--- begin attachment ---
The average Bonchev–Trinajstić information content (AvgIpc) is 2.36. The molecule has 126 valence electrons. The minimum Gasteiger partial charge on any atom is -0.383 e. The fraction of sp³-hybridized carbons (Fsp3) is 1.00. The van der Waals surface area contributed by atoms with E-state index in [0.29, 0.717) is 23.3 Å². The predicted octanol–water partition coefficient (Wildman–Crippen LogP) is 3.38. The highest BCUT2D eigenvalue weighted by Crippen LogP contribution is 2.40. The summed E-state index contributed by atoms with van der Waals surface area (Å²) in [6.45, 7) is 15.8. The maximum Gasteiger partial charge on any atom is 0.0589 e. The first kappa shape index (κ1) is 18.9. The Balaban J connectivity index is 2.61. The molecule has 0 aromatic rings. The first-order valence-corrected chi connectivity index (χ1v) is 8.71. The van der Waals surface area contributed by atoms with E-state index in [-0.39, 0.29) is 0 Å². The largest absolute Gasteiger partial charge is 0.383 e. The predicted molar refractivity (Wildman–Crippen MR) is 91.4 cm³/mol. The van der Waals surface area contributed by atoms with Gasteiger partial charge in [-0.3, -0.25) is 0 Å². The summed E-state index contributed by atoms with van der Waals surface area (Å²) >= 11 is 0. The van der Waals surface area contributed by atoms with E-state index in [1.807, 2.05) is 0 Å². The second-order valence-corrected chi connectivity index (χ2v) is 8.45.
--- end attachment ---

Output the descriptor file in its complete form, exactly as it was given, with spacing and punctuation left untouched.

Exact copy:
The average Bonchev–Trinajstić information content (AvgIpc) is 2.36. The molecule has 126 valence electrons. The minimum Gasteiger partial charge on any atom is -0.383 e. The fraction of sp³-hybridized carbons (Fsp3) is 1.00. The van der Waals surface area contributed by atoms with E-state index in [0.29, 0.717) is 23.3 Å². The predicted octanol–water partition coefficient (Wildman–Crippen LogP) is 3.38. The highest BCUT2D eigenvalue weighted by Crippen LogP contribution is 2.40. The summed E-state index contributed by atoms with van der Waals surface area (Å²) in [6.45, 7) is 15.8. The maximum Gasteiger partial charge on any atom is 0.0589 e. The first kappa shape index (κ1) is 18.9. The Balaban J connectivity index is 2.61. The molecule has 0 aromatic rings. The first-order valence-corrected chi connectivity index (χ1v) is 8.71. The van der Waals surface area contributed by atoms with E-state index in [-0.39, 0.29) is 0 Å². The largest absolute Gasteiger partial charge is 0.383 e. The predicted molar refractivity (Wildman–Crippen MR) is 91.4 cm³/mol. The van der Waals surface area contributed by atoms with Gasteiger partial charge in [-0.3, -0.25) is 0 Å². The summed E-state index contributed by atoms with van der Waals surface area (Å²) >= 11 is 0. The van der Waals surface area contributed by atoms with E-state index in [1.807, 2.05) is 0 Å². The second-order valence-corrected chi connectivity index (χ2v) is 8.45.